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Detail from smokehouse, Arnatveit, Bergen

Arnatveit

12.06.2018 - 19:24

On the farm of Arnatveit, high up on the slope above the highway, an old smokehouse remains standing in the courtyard of the main farm property, in the place of the old common courtyard. Today this farm lies at the outskirts of a large housing estate. Most of the farmland of the other farm properties has been sold to benefit the city’s need of sites for the new community of Arna.

Bryggen

Bryggen

26.09.2018 - 19:14

In the 1300s Bergen was a trading centre of European dimension. The town is thought to have had around 7000 inhabitants and was the largest and most important in the country. In a European context it was an average size town. At this time the most tightly built town area was still mostly east of Vågen from Holmen in the north to Vågsbotn in the south. Already in medieval times, latest in the 1340s, this area was called Bryggen.

D/S «Seimstrand» at bay in Salhus around 1906

Salhus

12.06.2018 - 19:20

Salhus has been a connecting point for sea travellers far back in time. The name probably derives from the Old Norse word sáluhús, “house for travellers”. The name may indicate that this was a place for an inn even in the Middle Ages. The place is eminently situated in the route to and from Bergen. For travellers coming by boat from Sogn and Nordhordland, Salhus is the last stop before Bergen. Travellers from the communities in Voss also came this way earlier when they were going to Bergen

Det Gamle Rådhus (the old town hall), Bergen

Vågsbunnen

12.06.2018 - 19:29

Vågsbotn was the name of the innermost part of the eastern part of town from Auta-almenning (today’s Vetrlidsalmenning), skirting the bottom of Vågen to Allehelgenskirken (All Saints’ Church) (at the present Allehelgensgate). In early medieval times Vågen reached almost all the way to Olavskirken (the Cathedral). It was a relatively wide bay inside the premonitory where Korskirken was built. The area was therefore much shorter than what is known as Vågsbunnen today.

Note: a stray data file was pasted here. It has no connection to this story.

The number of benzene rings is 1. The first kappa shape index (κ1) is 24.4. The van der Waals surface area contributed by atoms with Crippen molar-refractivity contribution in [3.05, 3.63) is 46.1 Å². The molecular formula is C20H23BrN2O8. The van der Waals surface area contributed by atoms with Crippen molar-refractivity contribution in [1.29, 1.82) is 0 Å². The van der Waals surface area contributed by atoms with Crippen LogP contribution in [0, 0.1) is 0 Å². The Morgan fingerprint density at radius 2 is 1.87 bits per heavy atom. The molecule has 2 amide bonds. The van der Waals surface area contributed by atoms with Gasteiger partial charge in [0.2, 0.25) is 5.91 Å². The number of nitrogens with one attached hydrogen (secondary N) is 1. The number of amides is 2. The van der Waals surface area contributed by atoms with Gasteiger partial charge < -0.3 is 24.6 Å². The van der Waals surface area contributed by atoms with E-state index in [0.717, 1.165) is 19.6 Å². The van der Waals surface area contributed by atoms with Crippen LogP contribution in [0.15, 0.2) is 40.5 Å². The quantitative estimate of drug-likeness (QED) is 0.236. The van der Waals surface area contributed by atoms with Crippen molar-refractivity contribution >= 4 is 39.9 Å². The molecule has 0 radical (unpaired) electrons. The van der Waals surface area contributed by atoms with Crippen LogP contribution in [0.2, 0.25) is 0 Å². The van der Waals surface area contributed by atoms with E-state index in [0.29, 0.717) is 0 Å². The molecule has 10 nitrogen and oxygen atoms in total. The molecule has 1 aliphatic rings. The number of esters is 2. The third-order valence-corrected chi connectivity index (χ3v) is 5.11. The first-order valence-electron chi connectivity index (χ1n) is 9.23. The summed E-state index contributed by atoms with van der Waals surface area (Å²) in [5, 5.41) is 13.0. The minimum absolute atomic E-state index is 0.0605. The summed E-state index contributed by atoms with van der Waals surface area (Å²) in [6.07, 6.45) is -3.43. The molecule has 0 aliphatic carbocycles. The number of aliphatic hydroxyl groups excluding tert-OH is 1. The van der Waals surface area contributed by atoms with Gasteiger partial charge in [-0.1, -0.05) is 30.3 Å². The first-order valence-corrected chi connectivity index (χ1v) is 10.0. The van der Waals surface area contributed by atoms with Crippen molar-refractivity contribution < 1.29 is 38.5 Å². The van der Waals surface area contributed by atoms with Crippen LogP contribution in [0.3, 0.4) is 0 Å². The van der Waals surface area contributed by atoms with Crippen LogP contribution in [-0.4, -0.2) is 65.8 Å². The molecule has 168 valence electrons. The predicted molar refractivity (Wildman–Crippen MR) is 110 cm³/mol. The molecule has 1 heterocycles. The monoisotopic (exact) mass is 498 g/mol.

The Nottveit farms are situated without road access at Mofjorden.

Nottveit

17.06.2018 - 16:43

In one of the frame-built haysheds at Nottveit, at holding No. 3, we discover that several of the staves have a medieval look, with large dimensions and carefully rounded edges. According to tradition, it was the farms Nottveit and Mostraumen that supplied the timber for the stave church at Mo, and it is not unlikely that these farms received the old timber in return when the new church was erected there in 1593.

The hayshed in Håvik, Bømlo

Outer Håvika

31.03.2018 - 14:35

Model of the king’s estate around 1300

Bergenhus

12.05.2020 - 14:50